Friday, January 13, 2006


There’s a lot of news coming out about aviation in India. Not all of them good ones in terms of the growth and the lack of ground infrastructure needed to sustain these new entrants. The other thing that comes out of this is the fact that most operators currently and those coming in new are all focusing on the main cities in India that we call Metro or trunk routes. That’s where the clogging occurs and airplane circle overhead for long periods of time waiting to land.

The regional routes are where the growth lies, using smaller Aircraft. That’s not where the Airlines, by and large, are headed. That’s another bad news. This country needs connectivity and we cannot wait for the Government to provide Air Services all the time. There are many routes that are feasible and profitable and there are routes that are not. This is true even in the United States of America. In the U.S. there are communities and cities and even a federal grant provided to operators to connect smaller towns to larger ones on a schedule basis. These grants are a part of the “Essential Services” grants provided by the Government. RegionsAir, Mesa Airlines and others in the U.S. provide these services under these provisions and are doing very well, thank you very much.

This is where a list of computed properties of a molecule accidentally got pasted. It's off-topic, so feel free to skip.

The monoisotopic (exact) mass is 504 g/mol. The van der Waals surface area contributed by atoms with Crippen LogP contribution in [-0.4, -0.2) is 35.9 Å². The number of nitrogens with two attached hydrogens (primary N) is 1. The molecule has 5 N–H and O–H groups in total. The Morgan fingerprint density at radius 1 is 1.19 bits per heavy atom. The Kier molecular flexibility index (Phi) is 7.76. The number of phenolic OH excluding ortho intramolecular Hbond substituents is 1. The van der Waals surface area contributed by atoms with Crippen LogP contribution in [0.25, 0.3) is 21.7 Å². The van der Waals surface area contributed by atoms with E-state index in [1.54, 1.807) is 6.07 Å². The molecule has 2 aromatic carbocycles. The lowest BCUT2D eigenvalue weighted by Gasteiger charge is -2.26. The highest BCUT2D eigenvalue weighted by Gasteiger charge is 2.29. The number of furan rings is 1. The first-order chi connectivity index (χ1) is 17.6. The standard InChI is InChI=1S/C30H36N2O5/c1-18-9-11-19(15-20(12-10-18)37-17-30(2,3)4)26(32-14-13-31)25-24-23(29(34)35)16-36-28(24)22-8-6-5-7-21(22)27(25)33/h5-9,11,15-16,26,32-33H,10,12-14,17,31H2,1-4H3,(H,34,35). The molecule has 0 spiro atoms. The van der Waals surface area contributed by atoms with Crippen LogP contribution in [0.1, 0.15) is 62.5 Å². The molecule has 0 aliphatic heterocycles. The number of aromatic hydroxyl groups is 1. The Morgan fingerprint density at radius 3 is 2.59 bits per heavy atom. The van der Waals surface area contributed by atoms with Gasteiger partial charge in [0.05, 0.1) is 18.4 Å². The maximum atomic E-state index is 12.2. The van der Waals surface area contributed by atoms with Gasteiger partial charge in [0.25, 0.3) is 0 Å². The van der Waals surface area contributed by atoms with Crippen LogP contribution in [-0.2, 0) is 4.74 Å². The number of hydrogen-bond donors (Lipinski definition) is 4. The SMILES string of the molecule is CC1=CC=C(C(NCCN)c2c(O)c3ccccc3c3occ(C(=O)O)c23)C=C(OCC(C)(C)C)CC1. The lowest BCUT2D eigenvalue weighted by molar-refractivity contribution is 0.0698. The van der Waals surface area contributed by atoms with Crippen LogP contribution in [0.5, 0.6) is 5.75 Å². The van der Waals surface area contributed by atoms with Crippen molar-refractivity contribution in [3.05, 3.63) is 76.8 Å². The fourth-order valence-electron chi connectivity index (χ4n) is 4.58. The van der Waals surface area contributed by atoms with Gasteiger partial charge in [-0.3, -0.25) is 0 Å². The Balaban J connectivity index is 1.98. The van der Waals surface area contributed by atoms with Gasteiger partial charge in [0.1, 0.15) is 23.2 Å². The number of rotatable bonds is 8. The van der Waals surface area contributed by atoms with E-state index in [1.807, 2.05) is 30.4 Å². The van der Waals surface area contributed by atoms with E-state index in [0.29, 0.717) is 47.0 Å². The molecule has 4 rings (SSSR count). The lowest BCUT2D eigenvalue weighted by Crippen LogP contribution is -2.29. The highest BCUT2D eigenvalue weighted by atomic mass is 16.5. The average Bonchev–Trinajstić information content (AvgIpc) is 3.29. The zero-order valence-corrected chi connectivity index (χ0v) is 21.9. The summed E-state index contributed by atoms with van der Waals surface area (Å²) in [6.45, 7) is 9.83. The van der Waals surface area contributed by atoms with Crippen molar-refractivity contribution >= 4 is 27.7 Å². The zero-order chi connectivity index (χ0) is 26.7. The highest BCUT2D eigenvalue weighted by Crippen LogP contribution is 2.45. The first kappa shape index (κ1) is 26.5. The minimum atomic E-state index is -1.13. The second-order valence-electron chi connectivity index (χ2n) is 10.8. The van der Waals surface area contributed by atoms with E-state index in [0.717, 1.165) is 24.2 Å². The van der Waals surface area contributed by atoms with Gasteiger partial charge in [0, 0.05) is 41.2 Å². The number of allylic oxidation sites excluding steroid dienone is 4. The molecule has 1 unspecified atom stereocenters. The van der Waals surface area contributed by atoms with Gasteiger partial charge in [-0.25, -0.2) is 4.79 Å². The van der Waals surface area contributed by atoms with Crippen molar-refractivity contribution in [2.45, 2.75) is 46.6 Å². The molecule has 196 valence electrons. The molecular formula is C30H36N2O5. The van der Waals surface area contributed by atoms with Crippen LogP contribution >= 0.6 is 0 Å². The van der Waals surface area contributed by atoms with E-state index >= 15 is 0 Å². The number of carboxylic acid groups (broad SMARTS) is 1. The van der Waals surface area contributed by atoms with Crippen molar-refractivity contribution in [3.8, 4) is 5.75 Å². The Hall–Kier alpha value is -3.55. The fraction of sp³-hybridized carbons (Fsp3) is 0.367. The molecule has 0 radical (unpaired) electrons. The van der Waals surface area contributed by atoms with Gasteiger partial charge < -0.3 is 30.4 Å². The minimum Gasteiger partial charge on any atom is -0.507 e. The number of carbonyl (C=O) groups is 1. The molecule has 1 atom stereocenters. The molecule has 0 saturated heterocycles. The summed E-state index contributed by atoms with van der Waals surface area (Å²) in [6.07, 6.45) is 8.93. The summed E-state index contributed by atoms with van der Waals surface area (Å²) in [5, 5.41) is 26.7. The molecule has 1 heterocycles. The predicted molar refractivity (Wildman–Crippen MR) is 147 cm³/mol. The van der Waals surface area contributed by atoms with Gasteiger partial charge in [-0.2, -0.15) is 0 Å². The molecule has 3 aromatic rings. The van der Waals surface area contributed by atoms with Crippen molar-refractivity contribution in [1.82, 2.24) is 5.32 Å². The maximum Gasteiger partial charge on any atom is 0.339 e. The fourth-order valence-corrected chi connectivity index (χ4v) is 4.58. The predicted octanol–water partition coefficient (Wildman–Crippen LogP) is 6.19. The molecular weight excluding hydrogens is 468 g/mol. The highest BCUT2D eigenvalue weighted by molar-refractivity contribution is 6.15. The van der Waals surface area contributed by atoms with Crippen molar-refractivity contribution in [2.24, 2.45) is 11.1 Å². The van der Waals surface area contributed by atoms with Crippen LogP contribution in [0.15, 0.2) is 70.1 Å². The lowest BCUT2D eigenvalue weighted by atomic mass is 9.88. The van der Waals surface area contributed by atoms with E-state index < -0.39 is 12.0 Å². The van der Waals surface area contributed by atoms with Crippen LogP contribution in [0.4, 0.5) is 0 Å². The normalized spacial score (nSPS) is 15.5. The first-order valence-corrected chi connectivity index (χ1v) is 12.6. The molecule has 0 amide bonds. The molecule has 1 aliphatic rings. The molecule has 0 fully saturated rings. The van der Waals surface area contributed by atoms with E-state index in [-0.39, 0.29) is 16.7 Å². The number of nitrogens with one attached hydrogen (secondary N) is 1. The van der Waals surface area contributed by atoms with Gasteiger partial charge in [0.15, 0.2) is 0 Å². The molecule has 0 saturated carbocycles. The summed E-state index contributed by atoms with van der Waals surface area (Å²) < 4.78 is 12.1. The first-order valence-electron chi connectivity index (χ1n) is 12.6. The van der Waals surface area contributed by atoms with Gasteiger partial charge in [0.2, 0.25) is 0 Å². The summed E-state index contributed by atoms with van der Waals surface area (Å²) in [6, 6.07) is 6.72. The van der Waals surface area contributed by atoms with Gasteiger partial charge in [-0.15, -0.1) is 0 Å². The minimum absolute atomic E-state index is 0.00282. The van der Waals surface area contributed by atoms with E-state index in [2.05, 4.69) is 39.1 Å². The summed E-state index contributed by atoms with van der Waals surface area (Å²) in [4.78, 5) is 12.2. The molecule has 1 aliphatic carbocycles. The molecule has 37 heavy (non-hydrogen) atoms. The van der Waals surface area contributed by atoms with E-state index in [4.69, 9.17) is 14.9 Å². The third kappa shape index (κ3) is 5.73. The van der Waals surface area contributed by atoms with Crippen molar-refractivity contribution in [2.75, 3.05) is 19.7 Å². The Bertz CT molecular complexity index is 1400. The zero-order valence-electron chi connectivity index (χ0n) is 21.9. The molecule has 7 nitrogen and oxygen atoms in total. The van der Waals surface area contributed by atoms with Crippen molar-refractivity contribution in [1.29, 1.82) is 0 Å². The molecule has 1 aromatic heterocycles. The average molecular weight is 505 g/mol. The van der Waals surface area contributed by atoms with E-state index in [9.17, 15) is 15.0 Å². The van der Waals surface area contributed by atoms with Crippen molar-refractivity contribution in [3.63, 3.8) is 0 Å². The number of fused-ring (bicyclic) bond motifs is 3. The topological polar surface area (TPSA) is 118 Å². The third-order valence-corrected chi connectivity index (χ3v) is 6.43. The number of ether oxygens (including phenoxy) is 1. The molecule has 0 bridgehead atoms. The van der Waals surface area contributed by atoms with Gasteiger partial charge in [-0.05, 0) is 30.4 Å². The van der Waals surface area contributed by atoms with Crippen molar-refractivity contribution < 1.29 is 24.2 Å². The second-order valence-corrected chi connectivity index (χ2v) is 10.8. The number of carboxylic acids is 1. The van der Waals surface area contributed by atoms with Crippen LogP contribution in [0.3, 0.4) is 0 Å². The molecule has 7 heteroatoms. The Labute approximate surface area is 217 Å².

We in India sometimes are light years behind others when it comes to learning, planning and executing ideas although we are proud to call ourselves brilliant among all the others on this planet. There are so many things that can be done in aviation and the will to fund these types of business is lacking.

Parking a large Boeing 737 or the latest Airbus A320 and posing with a few cabin crew (of the female kind by the way) gets to the cover of any newspaper, magazine or T.V. Almost no other business in India commands the type of awe, respect or exposure that an Airline business does. That’s the wrong reason to get into this business because, no matter how big some of these chaps promoting Airlines in India are, this business has a nasty habit of backfiring.

So, wake up, you who are investing in Airlines in India, don’t ignore the teeming masses in the hinterland that are also looking for safe, reliable and convenient transportation. The real boom is yet to begin and it's not in the Metros.

Saturday, January 07, 2006


I used to be the head of a scheduled Airline in the Maldives and the team that I had put together was multi-national. We had a US pilot, a German pilot, a Burmese pilot, Sri Lankan Accountant, all engineers working on the Aircraft from different parts of India (Bengalis, Malyalees, Kannadiga and Tamilians) and of course local Maldivians working in the operations and other departments.